-> This is correct, but bears no relationship with SOA.

"SCADA systems also measure enterprise information, such as finance, human resources and inventory."
-> SCADA has nothing to do with this type of information, which typically belongs in the realm of ERP systems. SCADA software operates at the same level as Manufacturing Execution Systems, that is, at or just above the level of plant floor devices (all kinds of sensors, conveyors, grippers, valves, etc.). In contrast, ERP systems operate at the enterprise level and there is actually a disconnect between these levels. Applying SOA principles and associated technology may help bridging this gap.

Sarah Falson's article

"If every device on the plant floor becomes internet- or IP-aware, getting information from each device which carries a sophisticated brand protocol would be easier. Everything could connect everywhere."
-> That's correct, but the real breakthrough would be to get rid of proprietary protocols on top of IP and, instead, create a uniform standards-based communication infrastructure. For example, when addressing a temperature sensor, a SCADA package needs to know the sensor's brand and version, since different brands use different protocols. A big stride forward would be to have every temperature sensor expose its functionality in a standard, service-oriented manner. This was the idea underlying the Universal Plug and Play (UPnP) protocol family, which has been taken one step further by the Devices Profile for Web Services (DPWS). Contrary to UPnP, DPWS is fully based on Web Service protocols; it was recently approved as an OASIS standard. In order to achieve the goal just mentioned, DPWS should be complemented with domain-specific standards.

"SOA is all about allowing various business applications to talk to each other and share data, as a cost-effective solution to improving total system quality."
-> SOA is in no way restricted to business applications. An interesting aspect of the SOA paradigm is, precisely, that it is general enough to cut across many different layers of system functions.

"This includes distributed smart embedded components or devices with communication, information processing and embedded intelligence."
-> Agreed. Devices become smarter and smarter, enabling them to expose functionality (services) of a higher level than was possible before, thus constituting self-contained, autonomous entities that encapsulate their own complexity. Ultimately, devices should be capable of monitoring and diagnosing their own operations rather than rely on some higher-level entity. This evolution will of course change the way in which devices will be conceived, used and integrated.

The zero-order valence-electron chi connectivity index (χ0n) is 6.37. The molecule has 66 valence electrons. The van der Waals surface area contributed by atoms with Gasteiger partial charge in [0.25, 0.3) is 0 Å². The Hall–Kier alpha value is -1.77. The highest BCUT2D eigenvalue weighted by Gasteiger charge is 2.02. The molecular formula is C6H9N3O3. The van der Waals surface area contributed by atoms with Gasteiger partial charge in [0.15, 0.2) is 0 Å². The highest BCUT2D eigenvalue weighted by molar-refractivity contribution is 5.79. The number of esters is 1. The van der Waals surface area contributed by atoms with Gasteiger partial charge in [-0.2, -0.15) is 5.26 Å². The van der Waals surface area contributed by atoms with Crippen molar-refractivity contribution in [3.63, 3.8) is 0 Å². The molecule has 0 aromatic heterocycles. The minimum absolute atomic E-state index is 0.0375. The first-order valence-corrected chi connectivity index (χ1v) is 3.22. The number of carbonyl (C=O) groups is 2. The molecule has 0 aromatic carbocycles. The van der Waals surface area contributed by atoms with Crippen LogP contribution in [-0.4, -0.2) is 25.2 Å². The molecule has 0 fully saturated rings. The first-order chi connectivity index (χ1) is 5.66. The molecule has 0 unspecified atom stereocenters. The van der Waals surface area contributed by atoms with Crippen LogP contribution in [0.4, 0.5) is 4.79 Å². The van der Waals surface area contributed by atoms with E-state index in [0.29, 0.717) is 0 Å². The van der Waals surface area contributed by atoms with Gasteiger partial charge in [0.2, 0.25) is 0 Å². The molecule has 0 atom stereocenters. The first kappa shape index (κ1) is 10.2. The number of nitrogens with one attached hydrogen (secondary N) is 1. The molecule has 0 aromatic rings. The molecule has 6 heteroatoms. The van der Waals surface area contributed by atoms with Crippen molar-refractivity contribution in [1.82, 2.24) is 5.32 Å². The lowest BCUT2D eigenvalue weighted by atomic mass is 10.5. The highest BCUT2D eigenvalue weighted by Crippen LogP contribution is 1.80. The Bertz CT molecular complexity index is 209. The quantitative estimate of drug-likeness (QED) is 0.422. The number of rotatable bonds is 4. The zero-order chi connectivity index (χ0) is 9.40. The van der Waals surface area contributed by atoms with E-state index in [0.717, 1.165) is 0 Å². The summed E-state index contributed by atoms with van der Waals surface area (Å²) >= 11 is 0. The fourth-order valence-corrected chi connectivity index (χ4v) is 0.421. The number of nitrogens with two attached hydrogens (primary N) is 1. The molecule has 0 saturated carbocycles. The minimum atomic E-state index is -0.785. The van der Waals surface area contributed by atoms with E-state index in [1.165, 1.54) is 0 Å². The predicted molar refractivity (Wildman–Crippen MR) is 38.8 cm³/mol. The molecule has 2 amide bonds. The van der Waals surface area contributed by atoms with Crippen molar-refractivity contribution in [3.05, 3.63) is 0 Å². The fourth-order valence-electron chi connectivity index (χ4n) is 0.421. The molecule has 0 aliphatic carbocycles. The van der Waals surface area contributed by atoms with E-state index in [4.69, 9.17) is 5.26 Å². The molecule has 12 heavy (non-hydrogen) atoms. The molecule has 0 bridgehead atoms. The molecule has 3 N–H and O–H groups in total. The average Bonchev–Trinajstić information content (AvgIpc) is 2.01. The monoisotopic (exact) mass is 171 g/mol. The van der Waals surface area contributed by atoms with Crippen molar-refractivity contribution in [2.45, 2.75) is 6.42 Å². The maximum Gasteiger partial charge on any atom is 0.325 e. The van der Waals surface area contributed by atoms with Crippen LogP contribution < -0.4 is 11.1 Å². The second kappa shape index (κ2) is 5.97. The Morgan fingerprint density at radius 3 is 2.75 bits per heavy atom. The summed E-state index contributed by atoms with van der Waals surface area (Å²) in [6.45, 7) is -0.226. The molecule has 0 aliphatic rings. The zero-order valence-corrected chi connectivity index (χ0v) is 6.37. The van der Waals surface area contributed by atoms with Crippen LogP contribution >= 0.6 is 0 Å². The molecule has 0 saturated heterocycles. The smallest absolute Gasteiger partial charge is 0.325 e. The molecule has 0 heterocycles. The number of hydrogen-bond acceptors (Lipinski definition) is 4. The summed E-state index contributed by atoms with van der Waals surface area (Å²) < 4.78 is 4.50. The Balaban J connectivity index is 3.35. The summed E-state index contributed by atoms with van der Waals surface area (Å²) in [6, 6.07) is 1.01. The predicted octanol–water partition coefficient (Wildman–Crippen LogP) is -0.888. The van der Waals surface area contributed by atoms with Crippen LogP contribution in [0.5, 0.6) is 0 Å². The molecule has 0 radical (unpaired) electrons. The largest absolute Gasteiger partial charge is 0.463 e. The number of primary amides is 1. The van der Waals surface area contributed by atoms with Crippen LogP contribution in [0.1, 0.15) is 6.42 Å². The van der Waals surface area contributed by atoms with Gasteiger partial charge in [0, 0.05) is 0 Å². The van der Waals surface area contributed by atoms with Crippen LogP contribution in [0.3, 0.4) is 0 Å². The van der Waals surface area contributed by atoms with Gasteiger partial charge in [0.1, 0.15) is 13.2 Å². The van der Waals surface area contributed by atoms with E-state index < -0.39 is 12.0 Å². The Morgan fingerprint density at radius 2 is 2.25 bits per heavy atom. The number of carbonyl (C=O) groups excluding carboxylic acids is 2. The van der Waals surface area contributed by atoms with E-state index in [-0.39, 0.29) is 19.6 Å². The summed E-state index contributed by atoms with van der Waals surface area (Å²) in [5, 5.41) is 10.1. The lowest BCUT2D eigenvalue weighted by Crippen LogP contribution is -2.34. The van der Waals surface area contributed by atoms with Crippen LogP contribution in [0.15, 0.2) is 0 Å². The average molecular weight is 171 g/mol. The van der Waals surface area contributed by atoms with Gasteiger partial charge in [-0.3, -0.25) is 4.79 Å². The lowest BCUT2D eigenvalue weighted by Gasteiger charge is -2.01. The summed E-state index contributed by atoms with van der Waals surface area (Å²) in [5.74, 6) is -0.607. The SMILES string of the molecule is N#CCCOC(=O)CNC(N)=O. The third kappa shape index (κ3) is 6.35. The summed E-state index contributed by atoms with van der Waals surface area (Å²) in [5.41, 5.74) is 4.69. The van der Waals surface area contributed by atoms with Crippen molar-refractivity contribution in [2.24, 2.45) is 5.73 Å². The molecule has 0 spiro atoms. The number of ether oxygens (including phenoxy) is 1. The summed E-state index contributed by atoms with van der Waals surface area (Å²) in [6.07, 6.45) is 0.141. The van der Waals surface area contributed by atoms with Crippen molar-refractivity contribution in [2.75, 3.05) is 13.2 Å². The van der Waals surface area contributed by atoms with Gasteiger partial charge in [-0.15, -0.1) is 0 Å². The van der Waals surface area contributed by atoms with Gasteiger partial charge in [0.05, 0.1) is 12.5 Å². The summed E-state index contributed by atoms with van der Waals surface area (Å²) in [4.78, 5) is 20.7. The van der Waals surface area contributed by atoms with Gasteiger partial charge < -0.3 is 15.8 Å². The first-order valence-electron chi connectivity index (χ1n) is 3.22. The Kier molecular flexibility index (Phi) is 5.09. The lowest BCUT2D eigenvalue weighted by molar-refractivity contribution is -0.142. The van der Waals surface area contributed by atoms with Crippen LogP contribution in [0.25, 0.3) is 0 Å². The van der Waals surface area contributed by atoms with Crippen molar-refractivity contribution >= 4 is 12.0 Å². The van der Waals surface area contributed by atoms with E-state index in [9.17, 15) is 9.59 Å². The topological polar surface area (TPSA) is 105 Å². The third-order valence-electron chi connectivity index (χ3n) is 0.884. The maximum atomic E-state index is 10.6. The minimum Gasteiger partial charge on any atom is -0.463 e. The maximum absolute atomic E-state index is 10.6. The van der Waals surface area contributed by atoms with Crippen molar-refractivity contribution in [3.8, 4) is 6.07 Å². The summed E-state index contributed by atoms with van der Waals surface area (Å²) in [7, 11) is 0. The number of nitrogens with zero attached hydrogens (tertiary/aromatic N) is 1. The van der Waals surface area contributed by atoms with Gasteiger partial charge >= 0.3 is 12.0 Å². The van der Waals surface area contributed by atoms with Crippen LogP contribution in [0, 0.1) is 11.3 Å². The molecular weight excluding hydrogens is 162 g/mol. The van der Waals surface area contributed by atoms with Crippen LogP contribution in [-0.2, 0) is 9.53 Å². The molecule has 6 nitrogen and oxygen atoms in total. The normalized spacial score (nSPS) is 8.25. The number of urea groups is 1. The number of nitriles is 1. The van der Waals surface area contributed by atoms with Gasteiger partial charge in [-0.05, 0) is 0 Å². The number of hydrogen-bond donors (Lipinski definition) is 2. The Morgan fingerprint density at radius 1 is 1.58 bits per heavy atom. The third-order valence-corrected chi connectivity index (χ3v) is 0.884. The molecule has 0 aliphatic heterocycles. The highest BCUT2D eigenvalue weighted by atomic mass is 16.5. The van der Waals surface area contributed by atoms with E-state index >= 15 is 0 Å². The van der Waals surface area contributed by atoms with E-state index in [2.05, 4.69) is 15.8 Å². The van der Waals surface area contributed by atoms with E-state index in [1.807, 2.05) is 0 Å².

"Today you’ve got so many operating systems including Cisco, IBM, Microsoft, SAP, SCADA, and MES, all doing their own thing."
-> This statement is a bit awkward. Only a few names in the list have anything to do with operating systems and, obviously, SCADA and MES are different types of animals than Cisco, IBM, Microsoft and SAP. The point to be made here is that heterogeneity is the name of the game and that a technology-neutral, service-based infrastructure adopted by all players is needed to allow for interoperable communication between entities that use heterogeneous implementation technologies.

"SOA is a global standard."
-> Awkward terminology again. SOA is not a standard, it is simply a set of archirectural principles. SOA can be implemented in various ways, but in order to achieve interoperability, usage of universally adopted standards is mandatory. In actual practice, Web Services are the most prominent SOA implementation technology. Web Service standards are supported by all major enterprise software providers (IBM, Microsoft, SAP, Oracle, Progress Software, Software AG, ...).

"CitectSCADA customers including mines and processing plants are increasingly demanding SOA compliancy."
"We’re developing our infrastructure within the SOA framework."
-> Again, "SOA compliancy" and "SOA framework" are misnomers. Presumably, whenver this article mentions "SOA", it really means "Web Services".

Thank you for these clarifications, Harm. I have incorporated your observations into the original piece.

In this blog (formerly known as "SOA in Action"), Joe McKendrick examines how BPM and related business and IT approaches can promote business transformation.

Joe McKendrick

Joe McKendrick is an author and independent analyst who tracks the impact of information technology on management and markets. View more